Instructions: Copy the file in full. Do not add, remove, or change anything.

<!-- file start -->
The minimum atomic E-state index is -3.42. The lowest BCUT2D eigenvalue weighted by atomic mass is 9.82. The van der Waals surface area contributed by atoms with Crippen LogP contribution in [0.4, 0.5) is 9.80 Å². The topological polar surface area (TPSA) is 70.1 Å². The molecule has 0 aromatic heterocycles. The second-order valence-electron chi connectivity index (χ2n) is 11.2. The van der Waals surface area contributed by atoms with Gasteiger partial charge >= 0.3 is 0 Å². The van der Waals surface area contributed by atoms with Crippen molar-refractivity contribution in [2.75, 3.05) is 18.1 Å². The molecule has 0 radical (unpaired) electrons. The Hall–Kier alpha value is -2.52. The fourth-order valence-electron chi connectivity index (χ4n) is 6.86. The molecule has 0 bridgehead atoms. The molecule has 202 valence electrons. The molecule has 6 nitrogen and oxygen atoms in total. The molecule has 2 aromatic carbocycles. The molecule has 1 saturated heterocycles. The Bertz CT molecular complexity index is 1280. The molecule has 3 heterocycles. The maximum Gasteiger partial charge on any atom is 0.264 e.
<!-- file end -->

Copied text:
The minimum atomic E-state index is -3.42. The lowest BCUT2D eigenvalue weighted by atomic mass is 9.82. The van der Waals surface area contributed by atoms with Crippen LogP contribution in [0.4, 0.5) is 9.80 Å². The topological polar surface area (TPSA) is 70.1 Å². The molecule has 0 aromatic heterocycles. The second-order valence-electron chi connectivity index (χ2n) is 11.2. The van der Waals surface area contributed by atoms with Gasteiger partial charge >= 0.3 is 0 Å². The van der Waals surface area contributed by atoms with Crippen molar-refractivity contribution in [2.75, 3.05) is 18.1 Å². The molecule has 0 radical (unpaired) electrons. The Hall–Kier alpha value is -2.52. The fourth-order valence-electron chi connectivity index (χ4n) is 6.86. The molecule has 0 bridgehead atoms. The molecule has 202 valence electrons. The molecule has 6 nitrogen and oxygen atoms in total. The molecule has 2 aromatic carbocycles. The molecule has 1 saturated heterocycles. The Bertz CT molecular complexity index is 1280. The molecule has 3 heterocycles. The maximum Gasteiger partial charge on any atom is 0.264 e.